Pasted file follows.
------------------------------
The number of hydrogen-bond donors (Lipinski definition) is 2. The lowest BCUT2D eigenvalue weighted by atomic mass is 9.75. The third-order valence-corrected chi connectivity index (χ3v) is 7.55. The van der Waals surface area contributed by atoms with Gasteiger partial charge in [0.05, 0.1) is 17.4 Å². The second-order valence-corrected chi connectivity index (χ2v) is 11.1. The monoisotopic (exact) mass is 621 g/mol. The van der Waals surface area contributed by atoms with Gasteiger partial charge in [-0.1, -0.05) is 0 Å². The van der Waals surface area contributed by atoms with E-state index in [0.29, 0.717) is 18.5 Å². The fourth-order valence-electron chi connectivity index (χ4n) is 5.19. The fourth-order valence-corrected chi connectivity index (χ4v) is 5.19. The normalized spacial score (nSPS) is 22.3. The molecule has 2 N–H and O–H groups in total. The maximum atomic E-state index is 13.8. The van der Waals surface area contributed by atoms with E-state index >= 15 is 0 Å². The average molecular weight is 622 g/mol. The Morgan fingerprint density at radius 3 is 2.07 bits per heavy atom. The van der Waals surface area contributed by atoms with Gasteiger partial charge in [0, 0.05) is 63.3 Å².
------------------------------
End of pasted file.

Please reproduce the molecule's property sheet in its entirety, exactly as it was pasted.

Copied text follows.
The number of hydrogen-bond donors (Lipinski definition) is 2. The lowest BCUT2D eigenvalue weighted by atomic mass is 9.75. The third-order valence-corrected chi connectivity index (χ3v) is 7.55. The van der Waals surface area contributed by atoms with Gasteiger partial charge in [0.05, 0.1) is 17.4 Å². The second-order valence-corrected chi connectivity index (χ2v) is 11.1. The monoisotopic (exact) mass is 621 g/mol. The van der Waals surface area contributed by atoms with Gasteiger partial charge in [-0.1, -0.05) is 0 Å². The van der Waals surface area contributed by atoms with E-state index in [0.29, 0.717) is 18.5 Å². The fourth-order valence-electron chi connectivity index (χ4n) is 5.19. The fourth-order valence-corrected chi connectivity index (χ4v) is 5.19. The normalized spacial score (nSPS) is 22.3. The molecule has 2 N–H and O–H groups in total. The maximum atomic E-state index is 13.8. The van der Waals surface area contributed by atoms with E-state index >= 15 is 0 Å². The average molecular weight is 622 g/mol. The Morgan fingerprint density at radius 3 is 2.07 bits per heavy atom. The van der Waals surface area contributed by atoms with Gasteiger partial charge in [0, 0.05) is 63.3 Å².